Saturday, November 20, 2010

Things might get real cold- Super La Nina

From Pajamas Media:

A super La Nina is developing.
Historically, these strong La Nina events drop the Earth’s average temperature around one degree Fahrenheit, and the drop comes quickly. As a result, some of the same places that had record heat this summer may suffer through record cold this winter.
Right now the Pacific Ocean is in the beginning of a thirty year cooler spell called the Pacific Decadal Oscillation. There is a strong, potentially super La Nina developing. The sun is still quiet with very few sunspots. When these conditions exist, the first two months of the cold season (December and January) tend to be cold from Montana to Iowa to Florida up to the Great Lakes and most of New England. In addition, temperatures tend to be very cold from central and western Canada to Alaska. China could suffer a bitterly cold December and January if historic temperature patterns are consistent with current conditions. Much of central and western Europe are cold in these situations as well.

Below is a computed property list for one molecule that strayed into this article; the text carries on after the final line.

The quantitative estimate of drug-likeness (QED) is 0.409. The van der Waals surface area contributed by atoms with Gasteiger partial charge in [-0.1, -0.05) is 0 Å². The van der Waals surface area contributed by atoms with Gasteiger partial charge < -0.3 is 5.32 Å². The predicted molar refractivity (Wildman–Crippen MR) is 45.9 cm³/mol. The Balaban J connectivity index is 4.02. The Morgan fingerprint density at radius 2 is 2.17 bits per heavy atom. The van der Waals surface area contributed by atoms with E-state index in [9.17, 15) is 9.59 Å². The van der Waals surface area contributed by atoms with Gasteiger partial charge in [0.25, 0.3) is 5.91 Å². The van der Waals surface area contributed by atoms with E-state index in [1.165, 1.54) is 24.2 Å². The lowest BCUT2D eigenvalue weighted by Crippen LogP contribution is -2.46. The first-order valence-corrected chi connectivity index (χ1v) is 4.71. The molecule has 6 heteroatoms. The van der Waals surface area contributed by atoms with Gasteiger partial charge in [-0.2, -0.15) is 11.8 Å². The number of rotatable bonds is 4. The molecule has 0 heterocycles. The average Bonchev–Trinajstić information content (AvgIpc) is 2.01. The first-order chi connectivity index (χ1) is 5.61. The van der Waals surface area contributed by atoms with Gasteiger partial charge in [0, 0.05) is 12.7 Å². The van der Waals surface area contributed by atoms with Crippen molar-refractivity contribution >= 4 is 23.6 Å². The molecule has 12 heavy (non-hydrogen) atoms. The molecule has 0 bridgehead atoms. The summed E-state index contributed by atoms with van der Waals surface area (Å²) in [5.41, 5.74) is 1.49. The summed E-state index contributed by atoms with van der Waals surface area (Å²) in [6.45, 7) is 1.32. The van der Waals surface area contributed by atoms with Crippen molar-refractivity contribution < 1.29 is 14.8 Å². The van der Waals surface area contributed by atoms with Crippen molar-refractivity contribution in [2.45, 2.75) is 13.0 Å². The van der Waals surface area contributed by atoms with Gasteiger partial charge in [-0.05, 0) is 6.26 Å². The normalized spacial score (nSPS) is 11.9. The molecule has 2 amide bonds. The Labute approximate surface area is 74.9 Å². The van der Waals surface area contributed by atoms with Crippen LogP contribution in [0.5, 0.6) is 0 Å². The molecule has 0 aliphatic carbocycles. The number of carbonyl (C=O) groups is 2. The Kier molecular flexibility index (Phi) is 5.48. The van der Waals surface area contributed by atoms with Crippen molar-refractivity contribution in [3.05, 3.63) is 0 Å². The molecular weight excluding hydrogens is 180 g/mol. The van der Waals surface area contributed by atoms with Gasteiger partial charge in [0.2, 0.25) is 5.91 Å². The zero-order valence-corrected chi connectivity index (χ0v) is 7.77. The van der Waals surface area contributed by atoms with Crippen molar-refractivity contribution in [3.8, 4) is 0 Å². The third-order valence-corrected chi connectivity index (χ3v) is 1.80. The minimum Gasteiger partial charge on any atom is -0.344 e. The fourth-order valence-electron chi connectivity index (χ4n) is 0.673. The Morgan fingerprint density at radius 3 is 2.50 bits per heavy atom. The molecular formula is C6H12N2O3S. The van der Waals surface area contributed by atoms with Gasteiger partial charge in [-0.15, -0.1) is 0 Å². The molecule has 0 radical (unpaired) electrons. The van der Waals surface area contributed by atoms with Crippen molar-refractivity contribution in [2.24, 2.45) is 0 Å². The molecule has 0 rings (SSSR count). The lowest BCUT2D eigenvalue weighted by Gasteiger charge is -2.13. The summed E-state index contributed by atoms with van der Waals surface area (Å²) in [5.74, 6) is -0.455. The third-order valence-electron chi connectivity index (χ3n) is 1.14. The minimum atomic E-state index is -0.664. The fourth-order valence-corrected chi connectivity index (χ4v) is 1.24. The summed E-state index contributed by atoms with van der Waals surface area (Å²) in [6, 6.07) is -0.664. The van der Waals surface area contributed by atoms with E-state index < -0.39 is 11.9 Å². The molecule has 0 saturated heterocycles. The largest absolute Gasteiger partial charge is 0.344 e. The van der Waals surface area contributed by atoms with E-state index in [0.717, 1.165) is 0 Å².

The second half of the cold season (February and March) typically experiences some changes in the global temperature patterns in these types of winters. More...

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